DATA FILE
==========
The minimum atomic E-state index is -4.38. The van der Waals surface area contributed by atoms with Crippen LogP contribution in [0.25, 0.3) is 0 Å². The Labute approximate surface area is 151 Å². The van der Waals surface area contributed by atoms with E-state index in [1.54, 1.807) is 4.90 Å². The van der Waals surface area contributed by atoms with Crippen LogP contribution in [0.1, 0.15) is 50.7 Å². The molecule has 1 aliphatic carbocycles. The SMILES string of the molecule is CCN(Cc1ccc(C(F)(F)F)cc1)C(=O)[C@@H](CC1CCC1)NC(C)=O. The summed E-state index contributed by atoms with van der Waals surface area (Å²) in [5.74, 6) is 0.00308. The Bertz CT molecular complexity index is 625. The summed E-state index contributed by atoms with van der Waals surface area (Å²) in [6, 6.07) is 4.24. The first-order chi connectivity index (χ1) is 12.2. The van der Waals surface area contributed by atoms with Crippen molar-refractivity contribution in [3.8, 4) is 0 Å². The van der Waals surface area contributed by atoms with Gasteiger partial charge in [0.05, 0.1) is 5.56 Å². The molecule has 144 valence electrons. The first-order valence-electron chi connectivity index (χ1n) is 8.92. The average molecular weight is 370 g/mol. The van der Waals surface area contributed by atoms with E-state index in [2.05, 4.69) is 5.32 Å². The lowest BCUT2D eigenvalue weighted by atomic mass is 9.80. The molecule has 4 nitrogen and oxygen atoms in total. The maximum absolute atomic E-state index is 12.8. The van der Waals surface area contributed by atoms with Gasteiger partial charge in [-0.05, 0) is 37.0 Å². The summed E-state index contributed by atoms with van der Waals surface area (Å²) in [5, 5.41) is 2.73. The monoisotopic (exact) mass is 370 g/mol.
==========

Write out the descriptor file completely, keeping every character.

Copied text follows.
The minimum atomic E-state index is -4.38. The van der Waals surface area contributed by atoms with Crippen LogP contribution in [0.25, 0.3) is 0 Å². The Labute approximate surface area is 151 Å². The van der Waals surface area contributed by atoms with E-state index in [1.54, 1.807) is 4.90 Å². The van der Waals surface area contributed by atoms with Crippen LogP contribution in [0.1, 0.15) is 50.7 Å². The molecule has 1 aliphatic carbocycles. The SMILES string of the molecule is CCN(Cc1ccc(C(F)(F)F)cc1)C(=O)[C@@H](CC1CCC1)NC(C)=O. The summed E-state index contributed by atoms with van der Waals surface area (Å²) in [5.74, 6) is 0.00308. The Bertz CT molecular complexity index is 625. The summed E-state index contributed by atoms with van der Waals surface area (Å²) in [6, 6.07) is 4.24. The first-order chi connectivity index (χ1) is 12.2. The van der Waals surface area contributed by atoms with Crippen molar-refractivity contribution in [3.8, 4) is 0 Å². The van der Waals surface area contributed by atoms with Gasteiger partial charge in [0.05, 0.1) is 5.56 Å². The molecule has 144 valence electrons. The first-order valence-electron chi connectivity index (χ1n) is 8.92. The average molecular weight is 370 g/mol. The van der Waals surface area contributed by atoms with E-state index in [2.05, 4.69) is 5.32 Å². The lowest BCUT2D eigenvalue weighted by atomic mass is 9.80. The molecule has 4 nitrogen and oxygen atoms in total. The maximum absolute atomic E-state index is 12.8. The van der Waals surface area contributed by atoms with Gasteiger partial charge in [-0.05, 0) is 37.0 Å². The summed E-state index contributed by atoms with van der Waals surface area (Å²) in [5, 5.41) is 2.73. The monoisotopic (exact) mass is 370 g/mol.